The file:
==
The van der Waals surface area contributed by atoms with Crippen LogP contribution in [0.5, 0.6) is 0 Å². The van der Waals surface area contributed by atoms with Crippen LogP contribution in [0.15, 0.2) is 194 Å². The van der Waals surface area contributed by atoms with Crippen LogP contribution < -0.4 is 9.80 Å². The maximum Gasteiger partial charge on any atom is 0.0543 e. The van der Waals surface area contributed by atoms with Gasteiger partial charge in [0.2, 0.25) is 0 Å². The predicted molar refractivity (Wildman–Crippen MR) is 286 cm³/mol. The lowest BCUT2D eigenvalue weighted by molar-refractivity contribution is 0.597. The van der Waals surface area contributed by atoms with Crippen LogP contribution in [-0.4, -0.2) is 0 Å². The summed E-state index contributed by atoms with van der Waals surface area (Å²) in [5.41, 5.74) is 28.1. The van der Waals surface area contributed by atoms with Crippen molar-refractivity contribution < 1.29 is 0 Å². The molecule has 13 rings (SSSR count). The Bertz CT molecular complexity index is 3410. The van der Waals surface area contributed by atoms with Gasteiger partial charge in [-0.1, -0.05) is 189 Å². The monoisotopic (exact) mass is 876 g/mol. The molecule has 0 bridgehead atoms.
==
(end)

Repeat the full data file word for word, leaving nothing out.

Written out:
The van der Waals surface area contributed by atoms with Crippen LogP contribution in [0.5, 0.6) is 0 Å². The van der Waals surface area contributed by atoms with Crippen LogP contribution in [0.15, 0.2) is 194 Å². The van der Waals surface area contributed by atoms with Crippen LogP contribution < -0.4 is 9.80 Å². The maximum Gasteiger partial charge on any atom is 0.0543 e. The van der Waals surface area contributed by atoms with Gasteiger partial charge in [0.2, 0.25) is 0 Å². The predicted molar refractivity (Wildman–Crippen MR) is 286 cm³/mol. The lowest BCUT2D eigenvalue weighted by molar-refractivity contribution is 0.597. The van der Waals surface area contributed by atoms with Crippen LogP contribution in [-0.4, -0.2) is 0 Å². The summed E-state index contributed by atoms with van der Waals surface area (Å²) in [5.41, 5.74) is 28.1. The van der Waals surface area contributed by atoms with Crippen molar-refractivity contribution < 1.29 is 0 Å². The molecule has 13 rings (SSSR count). The Bertz CT molecular complexity index is 3410. The van der Waals surface area contributed by atoms with Gasteiger partial charge in [-0.1, -0.05) is 189 Å². The monoisotopic (exact) mass is 876 g/mol. The molecule has 0 bridgehead atoms.